As shown on Slide 3, we've chunked our Ford University into 3 main sections: first is a discussion of our 2012 key financial metrics and guidance; headline topics, such as pension derisking, tax matters, which includes the release of our valuation allowance, the impact on operating EPS, cash taxes and our revised effective tax rates; and finally, Automotive operating margin, with focus on structural costs, commodity hedging and warranty rules of the road. And as I mentioned a moment ago, we'll also provide more texture around a few topics that we covered in Ford University last year.

Now let's move on to Slide 4, which summarizes our key financial metrics, which are unchanged from the guidance that we've provided in January. So let's go through them. Compared with 2011, we expect 2012 Automotive pretax operating margin -- or rather profit, excluding special items, to improve despite the challenges that we're facing in Europe. Ford Credit is expected to be solidly profitable but a lower level than in 2011. And total company pretax operating profit is expected to be about equal to last year, and we expect our Automotive operating margin to improve. We see our Automotive structural costs increasing by less than $2 billion as we support higher volumes, new product launches and growth plans. And our capital spending is expected to be in the range of $5.5 billion to $6 billion as we continue to invest in our business. And finally, we expect commodity cost to show a nonmaterial increase over 2011. Longer-term, of course, we expect commodity prices to continue to trend upward, given global demand growth.

Now let's move to Slide 5, where you can see our assumptions by segment. Let's turn then talk about North America first, which we see it continuing as our core Automotive operation with improved profitability for full year 2012 compared with 2011. Looking ahead for South America. Competition in the region is intensifying with substantial capacity increases planned by a number of companies and new entrants. Against this background, we expect Ford South America to continue to generate solid profitability this year, although somewhat lower than 2011. We're continuing to work on actions to strengthen our competitiveness in this changing environment, and these actions include fully leveraging our ONE Ford plan, including the introduction of an all-new lineup of global products over the next 2 years, starting generally in the second half of the year.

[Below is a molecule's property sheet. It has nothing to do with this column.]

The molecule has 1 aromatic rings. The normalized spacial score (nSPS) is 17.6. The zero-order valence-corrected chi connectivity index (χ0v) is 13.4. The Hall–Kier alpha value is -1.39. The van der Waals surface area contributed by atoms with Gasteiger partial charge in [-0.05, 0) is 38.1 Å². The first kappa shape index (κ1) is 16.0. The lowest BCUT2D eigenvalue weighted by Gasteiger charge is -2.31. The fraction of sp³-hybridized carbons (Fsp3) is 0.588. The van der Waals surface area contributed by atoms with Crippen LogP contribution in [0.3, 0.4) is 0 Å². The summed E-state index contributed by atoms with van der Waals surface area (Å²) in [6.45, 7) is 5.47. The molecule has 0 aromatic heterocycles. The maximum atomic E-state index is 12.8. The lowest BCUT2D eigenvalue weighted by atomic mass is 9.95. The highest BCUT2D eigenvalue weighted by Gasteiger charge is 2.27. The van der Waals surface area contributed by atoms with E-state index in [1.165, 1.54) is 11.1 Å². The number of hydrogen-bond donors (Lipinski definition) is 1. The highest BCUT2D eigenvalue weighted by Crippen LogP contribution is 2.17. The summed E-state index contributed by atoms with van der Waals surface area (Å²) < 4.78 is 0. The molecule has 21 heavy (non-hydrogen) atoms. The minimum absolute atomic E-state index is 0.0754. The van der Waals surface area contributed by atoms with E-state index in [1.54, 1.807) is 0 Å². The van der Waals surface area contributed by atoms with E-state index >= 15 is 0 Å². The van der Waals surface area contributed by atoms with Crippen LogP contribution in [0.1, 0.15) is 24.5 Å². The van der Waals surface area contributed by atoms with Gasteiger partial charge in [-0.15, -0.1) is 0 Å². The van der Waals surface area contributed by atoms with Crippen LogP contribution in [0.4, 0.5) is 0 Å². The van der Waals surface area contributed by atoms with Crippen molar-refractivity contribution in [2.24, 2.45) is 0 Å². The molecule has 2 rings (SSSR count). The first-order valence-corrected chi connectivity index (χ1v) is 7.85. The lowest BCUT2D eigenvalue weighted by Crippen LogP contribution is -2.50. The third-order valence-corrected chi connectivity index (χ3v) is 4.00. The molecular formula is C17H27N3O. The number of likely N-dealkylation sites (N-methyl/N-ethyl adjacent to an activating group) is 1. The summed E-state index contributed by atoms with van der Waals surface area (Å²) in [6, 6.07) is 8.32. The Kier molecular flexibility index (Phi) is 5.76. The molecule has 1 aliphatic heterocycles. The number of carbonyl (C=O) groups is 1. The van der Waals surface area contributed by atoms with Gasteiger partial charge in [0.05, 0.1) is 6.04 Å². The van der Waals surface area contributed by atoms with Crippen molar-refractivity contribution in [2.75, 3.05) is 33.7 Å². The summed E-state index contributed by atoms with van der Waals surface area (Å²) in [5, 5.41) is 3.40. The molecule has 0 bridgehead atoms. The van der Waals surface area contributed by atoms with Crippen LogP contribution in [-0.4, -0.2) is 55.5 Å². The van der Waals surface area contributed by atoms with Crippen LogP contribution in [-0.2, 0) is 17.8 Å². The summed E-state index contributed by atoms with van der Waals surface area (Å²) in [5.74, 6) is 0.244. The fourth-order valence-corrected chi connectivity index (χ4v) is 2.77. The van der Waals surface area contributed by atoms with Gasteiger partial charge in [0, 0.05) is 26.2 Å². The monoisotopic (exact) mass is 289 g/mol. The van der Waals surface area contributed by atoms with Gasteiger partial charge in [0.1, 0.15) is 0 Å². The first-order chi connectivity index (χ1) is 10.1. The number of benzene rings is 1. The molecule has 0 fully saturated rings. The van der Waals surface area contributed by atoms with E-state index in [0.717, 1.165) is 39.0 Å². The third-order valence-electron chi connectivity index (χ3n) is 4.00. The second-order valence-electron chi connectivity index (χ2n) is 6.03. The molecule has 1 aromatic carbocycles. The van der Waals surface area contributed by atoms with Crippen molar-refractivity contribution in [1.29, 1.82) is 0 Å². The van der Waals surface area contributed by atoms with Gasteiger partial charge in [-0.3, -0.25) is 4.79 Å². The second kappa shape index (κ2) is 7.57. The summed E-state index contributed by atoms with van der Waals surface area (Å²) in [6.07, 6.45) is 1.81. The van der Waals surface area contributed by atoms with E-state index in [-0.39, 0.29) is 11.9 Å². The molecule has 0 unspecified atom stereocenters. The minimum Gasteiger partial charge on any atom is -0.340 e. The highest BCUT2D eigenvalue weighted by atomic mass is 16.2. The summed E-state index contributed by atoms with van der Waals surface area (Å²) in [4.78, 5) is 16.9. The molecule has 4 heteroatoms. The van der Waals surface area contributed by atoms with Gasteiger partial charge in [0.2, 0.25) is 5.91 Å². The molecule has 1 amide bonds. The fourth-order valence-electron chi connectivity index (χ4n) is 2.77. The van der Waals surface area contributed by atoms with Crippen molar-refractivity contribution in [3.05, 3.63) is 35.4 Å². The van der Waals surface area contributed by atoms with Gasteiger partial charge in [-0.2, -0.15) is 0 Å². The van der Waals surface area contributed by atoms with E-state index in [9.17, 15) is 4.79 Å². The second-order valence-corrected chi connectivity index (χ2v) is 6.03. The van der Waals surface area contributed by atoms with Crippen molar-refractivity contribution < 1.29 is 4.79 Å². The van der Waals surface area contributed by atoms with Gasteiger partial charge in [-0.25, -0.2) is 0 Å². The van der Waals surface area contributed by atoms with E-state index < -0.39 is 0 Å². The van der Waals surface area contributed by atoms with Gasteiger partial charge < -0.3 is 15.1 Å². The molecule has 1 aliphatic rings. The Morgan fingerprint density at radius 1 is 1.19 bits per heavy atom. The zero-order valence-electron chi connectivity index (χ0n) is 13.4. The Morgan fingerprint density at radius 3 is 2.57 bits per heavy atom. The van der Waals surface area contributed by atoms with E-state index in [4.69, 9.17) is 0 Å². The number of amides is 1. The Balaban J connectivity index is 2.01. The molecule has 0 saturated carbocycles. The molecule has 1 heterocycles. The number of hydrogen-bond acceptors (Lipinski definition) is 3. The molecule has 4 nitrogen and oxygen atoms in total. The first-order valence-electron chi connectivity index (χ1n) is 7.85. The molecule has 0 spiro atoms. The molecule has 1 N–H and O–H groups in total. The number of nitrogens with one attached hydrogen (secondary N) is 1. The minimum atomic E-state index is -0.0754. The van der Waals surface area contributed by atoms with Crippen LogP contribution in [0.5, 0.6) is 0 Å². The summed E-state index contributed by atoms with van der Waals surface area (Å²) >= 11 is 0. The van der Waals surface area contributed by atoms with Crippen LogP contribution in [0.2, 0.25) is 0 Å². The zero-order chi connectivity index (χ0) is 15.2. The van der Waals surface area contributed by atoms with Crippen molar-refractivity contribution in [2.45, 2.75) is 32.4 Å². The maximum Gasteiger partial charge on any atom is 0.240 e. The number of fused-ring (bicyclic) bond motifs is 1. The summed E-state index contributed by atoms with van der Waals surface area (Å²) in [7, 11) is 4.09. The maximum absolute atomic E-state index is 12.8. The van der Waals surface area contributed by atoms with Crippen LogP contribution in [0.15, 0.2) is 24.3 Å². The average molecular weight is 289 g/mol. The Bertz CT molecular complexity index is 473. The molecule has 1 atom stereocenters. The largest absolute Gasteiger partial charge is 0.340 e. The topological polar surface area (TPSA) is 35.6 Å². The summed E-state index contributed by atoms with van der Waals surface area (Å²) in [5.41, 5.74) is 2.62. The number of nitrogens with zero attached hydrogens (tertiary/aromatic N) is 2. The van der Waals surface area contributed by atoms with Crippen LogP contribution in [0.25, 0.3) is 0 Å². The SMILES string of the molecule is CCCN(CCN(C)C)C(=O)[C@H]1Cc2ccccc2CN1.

In Europe, the external environment is uncertain and likely to remain so for some time. Given the challenges in that region and our updated industry volume assessment of about 14 million units for the 19 markets that we track, we expect our first quarter 2012 results for Europe to be about the same or somewhat worse than they were in the fourth quarter last year. We expect Ford Europe's pretax results to improve from that level during the year, largely reflecting the impact of the pace of our new product introductions and our continuing work on our cost base, with full year results for Ford Europe limited to a loss ranging from about $500 million to $600 million. Going forward, we will continue to review taking accelerated actions to strengthen and improve our business there. This will include fully leveraging our ONE Ford plan and our global resources to service customers in Europe. We expect Ford Asia Pacific Africa to grow volume and be profitable for 2012 even as we continue to invest there in additional capacity and in our product lineup for an even stronger future in line with our ONE Ford plan.

For other Automotive, we expect net interest in 2012 to be about equal to 2011. And this reflects the fact that while our net interest expense will be reduced due to lower debt levels, lower interest rates will result in lower interest income. Fair market value adjustments are also included in other Automotive, and they reflect mainly our investment in Mazda, which was a negative $100 million impact in 2011. Results in 2012 will depend largely on the value of Mazda's stock. Now please note that we don't separately report a corporate or central expense category. Such costs are allocated to our Automotive business units as well as to Ford Credit.